Love On A Budget is an apt title for Bandini’s debut album, as the cost was reputedly a grand total of �80, “including Scotch eggs, cigarettes and ale”. And although the idea was to end up with a “scruffy” sound, in fact the album is full of rather gorgeous music – even grand in I Am Full Of Hate, the extraordinary closing track.
Warped, spaced-out electronica tend to give way to seriously melodic ditties, with hard-edged and black humour-filled lyrics to prevent any descent into cuteness. Take opener Breakfast In Bed: “Why are you crying? / it won’t make amends / you can cry me an ocean / I hope you get the bends…”. The inspiration is allegedly John Fante, the American novelist so beloved of Anthony Reynolds, but the influence isn’t immediately obvious – this is a very English album.
Simon Phipps (Jack, Jacques, Unit, Mougene) and Nick Reavill (Gigantomachy, The Great Uncle Tonies) worked together in Hal & Roger but it wasn’t until 2003 that they were both free again to work on a notebook of ideas dreamed up by Phipps while in Australia, “the spawn of a Byron Bay vista and a large pocket full of home-grown.”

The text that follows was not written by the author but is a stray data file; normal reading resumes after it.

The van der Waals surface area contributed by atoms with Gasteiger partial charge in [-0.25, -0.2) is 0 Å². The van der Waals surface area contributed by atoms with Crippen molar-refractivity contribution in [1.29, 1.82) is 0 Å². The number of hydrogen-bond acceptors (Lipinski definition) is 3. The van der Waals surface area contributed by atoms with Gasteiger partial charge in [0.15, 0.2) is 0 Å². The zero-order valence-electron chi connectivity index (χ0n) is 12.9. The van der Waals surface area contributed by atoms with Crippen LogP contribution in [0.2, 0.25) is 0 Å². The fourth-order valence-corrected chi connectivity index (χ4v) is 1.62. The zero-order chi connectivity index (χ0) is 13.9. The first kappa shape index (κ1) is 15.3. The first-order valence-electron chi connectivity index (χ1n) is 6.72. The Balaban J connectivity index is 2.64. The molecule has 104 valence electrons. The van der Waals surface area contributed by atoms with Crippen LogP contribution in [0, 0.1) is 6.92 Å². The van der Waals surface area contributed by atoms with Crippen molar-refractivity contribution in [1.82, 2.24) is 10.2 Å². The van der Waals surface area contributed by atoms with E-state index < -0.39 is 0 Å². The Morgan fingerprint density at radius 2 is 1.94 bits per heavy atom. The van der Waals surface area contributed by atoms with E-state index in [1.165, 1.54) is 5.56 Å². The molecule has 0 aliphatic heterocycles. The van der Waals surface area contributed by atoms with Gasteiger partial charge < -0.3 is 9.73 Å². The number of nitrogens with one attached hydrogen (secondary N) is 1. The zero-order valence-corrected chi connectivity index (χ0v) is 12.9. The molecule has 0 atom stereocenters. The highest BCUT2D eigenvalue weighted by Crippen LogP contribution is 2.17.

The final result is a gentle sound, a bit of Coldplay crossed with some of the quirkier bits of early Divine Comedy. Phipps voice in particular is very similar to Chris Martin’s, and while lovely piano intro to The Distance To Fall could grace many a Neil Hannon song the main body of song wouldn’t be out of place on Parachutes.
Flying Solo is one of the standout tracks: melancholy and wistful, as so many of these songs are. “I’m in trouble / you’re holding all the cards / I’ll fight this battle, but I won’t take things to heart / just feed me answers / where did you go? / like why I’m flying solo this far from home?
Great Grey Season is lighter, poppier, with a summery sound and more memorable lines – “He didn’t live to build his folly so she dried her eyes and bought a collie…” A very clever song – and I especially like the confident timing… “I stopped my subscriptions to worthy causes, now my speech is filled with… ominous pauses”.
“Absence makes the heart grow fonder / long absence makes the heart go wander…” is the cheery chorus to Holding On For Sunday, another track that on first hearing seems like a bit of froth (with chirpy electronic warbles) but as you get to know it makes you think rather more.
That really sums up this album. Delightful to listen to from the start, the more you listen the more you hear. This is song-writing of a high order, and who needs fancy producers and recording studios when music of this calibre can be produced in a second floor room in Camden High Street? I hope no-one lets Nigel Godrich anywhere near these two.
One thing does puzzle me, though. Bandini style themselves “electro-Bacharach merchants”. Now I know Bacharach is regarded as a God in some circles, but he doesn’t do it for me – too sugary. Bandini is much more interesting.